My husband and I had agreed to house two young men. Tony McRae and Donny Limbert were, at that time, seminary students with extraordinary musical gifting. They would be performing at our church for the first of what became many times on Sunday morning of that particular weekend. They arrived in town on Saturday evening. After a sound check at the church, they were driven to our home by our pastor.

Our oldest daughter, Ashley, had gone to bed early after a hard day of play. Our youngest, Jessica, had determined with 3-year-old resolve to stay awake long enough to meet the guys who were taking over her bedroom.

Somewhere around 9:00 our pastor arrived with the singers/ministers in tow. We greeted one another and I asked if they were hungry or thirsty, aware that Jessica had become the shadow of my right leg. Clad in soft pink and white pajamas, she looked up at the handsome and smiling men. Then, turning quickly, she left the room, blonde curls bouncing on her shoulders. When she returned she had in her tiny hands a book about Jesus. She paused at the living room door long enough to access where everyone was now sitting. Spotting Tony as being the nearest, she headed to him, book outstretched. Tony greeted her kindly, then watched as she opened her book to a page where a smiling Jesus had been captured in color pencils.

“Jesus,” she said, pointing to the image.

“That’s right,” Tony responded. “And He loves you very, very much.”

Jessica’s blue eyes met his. “I know,” she said.

Fast Forward
Sixteen years later, an angry Jessica — who’d we’d recently asked to leave our home — was escorted into our living room by her then-boyfriend. Rio (the boyfriend) was, himself, the father of a young daughter. The turmoil of our family was tangible as he ordered Jessica to sit next to him on the sofa. My husband and I sat in separate chairs across the room, looking at the child we barely recognized as our little girl. She, in turn, stared in disdain at the floor beneath her feet.

“Do you see these two people?” Rio’s question ended the silence.

She gave us an obligatory glance.

“Those two people,” Rio continued, “are the only two people in this world who would die for you. And yet you treat them like you do…”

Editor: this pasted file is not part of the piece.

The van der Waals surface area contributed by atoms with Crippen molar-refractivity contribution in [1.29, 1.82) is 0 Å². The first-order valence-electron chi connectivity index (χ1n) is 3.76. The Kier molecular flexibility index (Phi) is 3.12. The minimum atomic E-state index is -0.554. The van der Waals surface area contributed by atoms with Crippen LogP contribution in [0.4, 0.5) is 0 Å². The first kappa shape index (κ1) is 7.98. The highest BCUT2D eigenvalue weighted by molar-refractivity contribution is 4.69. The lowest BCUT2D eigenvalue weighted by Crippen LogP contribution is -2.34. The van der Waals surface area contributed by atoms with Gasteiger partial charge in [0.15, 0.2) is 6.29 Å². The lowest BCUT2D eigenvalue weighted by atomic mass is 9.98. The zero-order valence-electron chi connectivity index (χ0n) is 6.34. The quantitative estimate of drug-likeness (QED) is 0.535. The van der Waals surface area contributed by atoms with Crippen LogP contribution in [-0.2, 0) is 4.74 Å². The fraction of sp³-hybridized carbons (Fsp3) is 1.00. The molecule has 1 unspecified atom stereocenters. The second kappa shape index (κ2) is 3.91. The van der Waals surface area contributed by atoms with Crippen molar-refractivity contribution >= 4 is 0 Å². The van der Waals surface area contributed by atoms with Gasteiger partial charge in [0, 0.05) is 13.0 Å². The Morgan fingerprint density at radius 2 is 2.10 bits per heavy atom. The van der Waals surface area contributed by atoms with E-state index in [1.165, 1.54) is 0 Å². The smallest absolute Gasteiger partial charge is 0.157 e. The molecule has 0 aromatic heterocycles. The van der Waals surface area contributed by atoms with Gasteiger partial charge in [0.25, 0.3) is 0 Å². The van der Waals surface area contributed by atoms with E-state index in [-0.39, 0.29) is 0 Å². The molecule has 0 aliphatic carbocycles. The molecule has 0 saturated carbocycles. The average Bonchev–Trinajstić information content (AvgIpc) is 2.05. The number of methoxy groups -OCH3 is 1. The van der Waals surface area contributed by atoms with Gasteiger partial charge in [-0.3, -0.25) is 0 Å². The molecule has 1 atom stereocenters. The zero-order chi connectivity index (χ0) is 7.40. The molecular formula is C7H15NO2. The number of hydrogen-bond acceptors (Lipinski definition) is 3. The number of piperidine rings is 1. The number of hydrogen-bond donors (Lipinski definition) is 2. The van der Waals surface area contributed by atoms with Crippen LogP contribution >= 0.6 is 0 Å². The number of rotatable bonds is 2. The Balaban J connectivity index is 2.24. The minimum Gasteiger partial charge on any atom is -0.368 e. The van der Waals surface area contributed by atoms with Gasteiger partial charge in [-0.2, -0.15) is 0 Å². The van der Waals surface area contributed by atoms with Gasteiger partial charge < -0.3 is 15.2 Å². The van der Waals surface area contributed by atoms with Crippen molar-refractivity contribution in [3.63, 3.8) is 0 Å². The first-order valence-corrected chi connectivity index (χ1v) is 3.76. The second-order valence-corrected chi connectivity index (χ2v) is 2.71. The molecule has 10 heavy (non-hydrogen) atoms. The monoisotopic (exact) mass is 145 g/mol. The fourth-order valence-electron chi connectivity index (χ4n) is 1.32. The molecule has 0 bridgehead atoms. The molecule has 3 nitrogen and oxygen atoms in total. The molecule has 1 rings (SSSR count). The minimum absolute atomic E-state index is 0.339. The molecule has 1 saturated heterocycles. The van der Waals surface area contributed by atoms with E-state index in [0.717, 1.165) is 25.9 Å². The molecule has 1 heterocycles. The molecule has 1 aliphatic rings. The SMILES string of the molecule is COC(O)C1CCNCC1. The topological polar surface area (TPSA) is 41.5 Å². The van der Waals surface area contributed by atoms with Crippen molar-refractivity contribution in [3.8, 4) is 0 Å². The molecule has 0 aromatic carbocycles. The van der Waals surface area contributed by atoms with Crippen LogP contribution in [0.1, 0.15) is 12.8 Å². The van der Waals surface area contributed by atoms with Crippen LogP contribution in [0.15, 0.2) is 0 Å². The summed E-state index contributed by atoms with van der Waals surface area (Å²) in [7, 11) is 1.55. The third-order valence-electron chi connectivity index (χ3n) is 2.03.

There Is One More
The words have stayed with me these several years later. The only two people in this world who would die for you.

But I knew in my heart then as I know now, there is One more. One who not only would die for her, but did.

How deep is a love that would so willingly die?

Between the 9th and 17th verses of John 15, Jesus uses the word “love” nine times.

“As the Father has loved me,” He said, “I have loved you.”

He said that we are to remain in His love by obeying His commands; that we are to love one another as He has loved us. His command, He said, is simply to love one another.

He also called those who sat in attendance (His disciples) His friends. No one, He said, can love another more than the one who would lay down his life for his friends. Jesus was speaking in the Upper Room, mere hours from what would be His betrayal, mock trial, and crucifixion. He well knew what He was walking into and even better understood the kind of love it would require.

O the Deep, Deep Love of Jesus
In 1926, the year after the death of a London merchant and open air preacher named Samuel Trevor Francis, O the Deep, Deep Love of Jesus, and Other Poems, was published by Pickering and Inglis.

In his hymn, Francis wrote: O the deep, deep love of Jesus, love of every love the best!

Francis, in previous stanzas, used the deepest and fullest part of the ocean’s water to metaphorically describe the power and magnitude of the love of Christ. It is immeasurable, he penned. It rolls over us as the waves of the tide and we can feel it underneath us, all around us! It leads us as He watches over us; those for whom He died to call His own. And nothing… nothing!... can compare to it. It is, as Francis wrote, “the heaven of heavens.”

Have You Felt This Love?
My daughter’s stray from such love was brief. From start to finish, it lasted about two years. In a recent interview for Coral Ridge Ministries (Dr. D. James Kennedy), she said, “I had a moment where I felt close to God again and I opened up that door again and made a decision… I didn’t want anything to keep me away from that.”

What drew her back to the Lord? That same love she’s been told about as a little girl by a young minister of the Gospel. The love that had willingly nailed itself to a cross on a hill called Golgatha over two thousand years ago. The love that was so strong, so incredibly strong, it burst through the gates of hell and death, resurrected itself and continues to live in the hearts and souls of those He calls His friends. His brothers and sisters. His bride.

Especially this time of year — as florists prepare fragrant bouquets, and greeting card companies thrill to the increase in sales, as romantic restaurants polish their silver and wipe down their crystal, and as young men and women plot and plan some special moment of love — many others feel lonely, forgotten, unloved, and unlovable.

Well, that’s just not so. If that is you, allow me to speak to your heart: there is One who loves you more than you can imagine. His is a love that draws you (Song of Solomon 1:4) as it washes over you.

His is, as Francis wrote, a love of every love, the best!

Eva Marie and Jessica Everson’s story can be read in their books, Sex, Lies, and the Media and Sex, Lies, and High School (Cook/Life Journey).  Now sought after speakers, they share their testimony to audiences of parents, grandparents, and youth workers while educating about the dangers of media to our youth culture.